CASE No: 20-11512.

632 B.R. 64 (2021)

IN RE: Brenda L. BOWMAN.

United States Bankruptcy Court, E.D. Louisiana.

Signed July 12, 2021.

Attorney(s) appearing for the Case

Jan S. Brunet , Law Office of Jan S. Brunet, LLC, Houma, LA, for Brenda L. Bowman.



Before the Court is the Debtor's Motion For Summary Judgment And Incorporated Memorandum In Support and a supplemental memorandum with accompanying Exhibits A — D (collectively, the "MSJ"), [ECF Docs. 68, 88, & 90-93], filed by Brenda L. Bowman (the "Debtor"); and the United States of America's Response in Opposition to Brenda Bowman's Motion For Summary Judgment, including affidavits and exhibits (the "Opposition"), [ECF Doc. 82], as well as a Notice of Supplemental Authority, [ECF Doc. 83], both filed by the Internal Revenue Service (the "IRS"). Having considered the pleadings, the competent summary judgment evidence presented, and the applicable legal authority, the Court DENIES Debtor's MSJ for the following reasons.


This Court has jurisdiction to grant the relief provided for herein pursuant to 28 U.S.C. § 1334 and the Order of Reference of the District Court dated April 22, 2021. The matter presently before the Court constitutes a core proceeding that this Court may hear and determine on a final basis under 28 U.S.C. § 157(b). The venue of the Debtor's chapter 13 case is proper under 28 U.S.C. § 1408.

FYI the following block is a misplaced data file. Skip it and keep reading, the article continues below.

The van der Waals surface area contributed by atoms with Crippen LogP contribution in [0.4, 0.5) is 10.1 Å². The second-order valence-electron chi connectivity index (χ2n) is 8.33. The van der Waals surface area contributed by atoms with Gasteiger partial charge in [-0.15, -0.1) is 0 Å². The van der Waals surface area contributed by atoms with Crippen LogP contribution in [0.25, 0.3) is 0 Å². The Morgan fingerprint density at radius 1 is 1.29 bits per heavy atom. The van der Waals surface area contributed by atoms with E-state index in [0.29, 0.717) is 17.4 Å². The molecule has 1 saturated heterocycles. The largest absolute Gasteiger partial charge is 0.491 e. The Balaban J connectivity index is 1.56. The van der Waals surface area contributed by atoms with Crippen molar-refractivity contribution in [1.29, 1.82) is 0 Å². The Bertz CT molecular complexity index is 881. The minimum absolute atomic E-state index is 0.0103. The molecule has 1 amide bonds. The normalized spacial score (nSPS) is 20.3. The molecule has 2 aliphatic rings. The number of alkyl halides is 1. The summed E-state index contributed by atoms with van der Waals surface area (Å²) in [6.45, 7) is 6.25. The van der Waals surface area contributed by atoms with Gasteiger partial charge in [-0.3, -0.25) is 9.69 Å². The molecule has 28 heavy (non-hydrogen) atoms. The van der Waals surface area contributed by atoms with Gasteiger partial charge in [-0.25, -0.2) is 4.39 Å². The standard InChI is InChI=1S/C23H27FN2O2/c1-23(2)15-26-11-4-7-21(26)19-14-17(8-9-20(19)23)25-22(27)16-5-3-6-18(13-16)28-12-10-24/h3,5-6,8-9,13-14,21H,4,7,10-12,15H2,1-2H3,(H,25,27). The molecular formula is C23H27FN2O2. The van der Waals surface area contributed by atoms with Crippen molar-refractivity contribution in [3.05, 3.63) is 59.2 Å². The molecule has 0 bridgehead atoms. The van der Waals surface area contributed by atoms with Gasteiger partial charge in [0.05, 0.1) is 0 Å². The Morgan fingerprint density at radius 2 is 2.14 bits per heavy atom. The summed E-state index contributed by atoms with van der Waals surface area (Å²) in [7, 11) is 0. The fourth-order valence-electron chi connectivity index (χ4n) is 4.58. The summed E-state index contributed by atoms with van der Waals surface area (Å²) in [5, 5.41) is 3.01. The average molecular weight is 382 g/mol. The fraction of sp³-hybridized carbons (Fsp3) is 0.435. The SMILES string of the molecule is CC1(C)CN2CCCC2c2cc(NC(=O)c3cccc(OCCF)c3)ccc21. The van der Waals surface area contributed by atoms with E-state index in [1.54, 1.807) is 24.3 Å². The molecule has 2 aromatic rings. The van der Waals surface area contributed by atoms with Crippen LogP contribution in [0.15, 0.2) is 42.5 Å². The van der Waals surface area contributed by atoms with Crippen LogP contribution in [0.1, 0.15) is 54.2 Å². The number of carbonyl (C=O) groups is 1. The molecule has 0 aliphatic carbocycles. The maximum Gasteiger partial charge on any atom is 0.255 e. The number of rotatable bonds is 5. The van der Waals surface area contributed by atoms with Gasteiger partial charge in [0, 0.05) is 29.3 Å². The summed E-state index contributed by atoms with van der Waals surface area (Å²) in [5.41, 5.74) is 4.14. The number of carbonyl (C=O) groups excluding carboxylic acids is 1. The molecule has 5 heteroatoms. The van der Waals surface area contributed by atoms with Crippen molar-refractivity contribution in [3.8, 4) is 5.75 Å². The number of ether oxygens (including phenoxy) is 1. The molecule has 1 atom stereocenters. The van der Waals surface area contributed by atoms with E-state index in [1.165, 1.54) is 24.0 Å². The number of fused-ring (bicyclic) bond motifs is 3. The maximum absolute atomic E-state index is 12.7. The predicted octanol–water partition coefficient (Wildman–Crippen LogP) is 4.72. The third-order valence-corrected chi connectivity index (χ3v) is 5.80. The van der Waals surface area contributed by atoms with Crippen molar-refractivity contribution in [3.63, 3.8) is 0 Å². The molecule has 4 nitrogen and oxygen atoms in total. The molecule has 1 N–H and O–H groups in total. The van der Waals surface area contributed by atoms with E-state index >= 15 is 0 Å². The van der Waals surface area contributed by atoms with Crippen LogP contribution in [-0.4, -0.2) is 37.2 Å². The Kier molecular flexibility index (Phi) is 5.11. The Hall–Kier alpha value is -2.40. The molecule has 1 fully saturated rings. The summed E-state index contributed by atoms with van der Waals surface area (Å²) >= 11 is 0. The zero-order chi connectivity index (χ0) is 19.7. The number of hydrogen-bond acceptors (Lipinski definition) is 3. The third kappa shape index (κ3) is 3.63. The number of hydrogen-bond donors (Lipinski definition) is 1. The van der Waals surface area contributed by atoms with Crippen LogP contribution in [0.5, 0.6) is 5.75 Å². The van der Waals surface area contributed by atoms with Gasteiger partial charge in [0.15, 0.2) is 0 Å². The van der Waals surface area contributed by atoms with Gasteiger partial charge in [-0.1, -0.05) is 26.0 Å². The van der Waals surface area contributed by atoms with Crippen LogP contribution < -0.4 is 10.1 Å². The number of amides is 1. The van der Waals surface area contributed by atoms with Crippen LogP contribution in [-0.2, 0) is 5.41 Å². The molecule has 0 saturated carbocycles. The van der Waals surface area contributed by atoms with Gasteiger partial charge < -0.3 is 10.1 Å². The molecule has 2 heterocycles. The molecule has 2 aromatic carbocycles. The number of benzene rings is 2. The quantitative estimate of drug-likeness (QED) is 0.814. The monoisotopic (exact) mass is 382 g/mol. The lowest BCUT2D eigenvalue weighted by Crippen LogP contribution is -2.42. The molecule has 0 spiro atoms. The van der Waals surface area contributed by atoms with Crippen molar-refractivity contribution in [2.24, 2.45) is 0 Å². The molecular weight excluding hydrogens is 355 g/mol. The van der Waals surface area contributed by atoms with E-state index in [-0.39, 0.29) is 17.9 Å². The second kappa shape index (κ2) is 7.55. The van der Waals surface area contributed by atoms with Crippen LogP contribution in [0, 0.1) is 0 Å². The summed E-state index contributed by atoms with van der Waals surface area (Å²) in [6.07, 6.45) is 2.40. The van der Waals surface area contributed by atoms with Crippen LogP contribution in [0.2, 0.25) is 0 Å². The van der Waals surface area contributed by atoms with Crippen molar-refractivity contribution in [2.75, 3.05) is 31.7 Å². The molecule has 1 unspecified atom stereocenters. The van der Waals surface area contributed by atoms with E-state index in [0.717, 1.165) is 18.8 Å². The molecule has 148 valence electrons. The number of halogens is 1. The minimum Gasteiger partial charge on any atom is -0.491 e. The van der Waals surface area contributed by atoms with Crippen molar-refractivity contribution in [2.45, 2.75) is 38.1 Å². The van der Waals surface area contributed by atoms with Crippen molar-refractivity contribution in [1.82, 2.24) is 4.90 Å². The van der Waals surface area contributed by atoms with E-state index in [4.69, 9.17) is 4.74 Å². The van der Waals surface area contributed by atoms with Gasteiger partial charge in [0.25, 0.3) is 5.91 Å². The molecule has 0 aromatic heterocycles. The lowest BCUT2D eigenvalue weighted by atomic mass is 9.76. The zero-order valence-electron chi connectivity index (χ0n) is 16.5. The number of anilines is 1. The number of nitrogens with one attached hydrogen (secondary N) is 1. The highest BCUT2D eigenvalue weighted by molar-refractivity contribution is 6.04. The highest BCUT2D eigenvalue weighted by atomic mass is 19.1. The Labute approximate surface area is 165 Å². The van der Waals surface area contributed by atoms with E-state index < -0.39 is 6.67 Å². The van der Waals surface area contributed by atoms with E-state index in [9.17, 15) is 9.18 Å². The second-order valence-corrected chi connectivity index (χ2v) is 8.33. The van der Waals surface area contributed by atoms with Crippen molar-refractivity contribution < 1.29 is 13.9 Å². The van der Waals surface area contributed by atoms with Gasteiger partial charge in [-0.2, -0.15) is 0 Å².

As discussed below, the Debtor asks this Court to find that no genuine issues of material fact exists as to whether she is entitled to relief from tax liability as an "innocent spouse" under § 6015 of the Internal Revenue Code. Although it is true that "Section 6015(f) does not allow a bankruptcy court to exercise initial subject matter jurisdiction over an innocent spouse defense because only the Secretary [of the IRS] receives the equitable power to grant innocent spouse relief under that Section," here, it is undisputed that the Debtor sought such relief from the Secretary in July 2019 and the Secretary denied the request. See MSJ, ¶ 8; [ECF Doc. 82-2, ¶ 7]. Section 6015(e)(1)(A) confers subject-matter jurisdiction upon this Court to determine whether innocent spouse relief should be granted when it is denied by the Secretary. As explained by another court is this Circuit: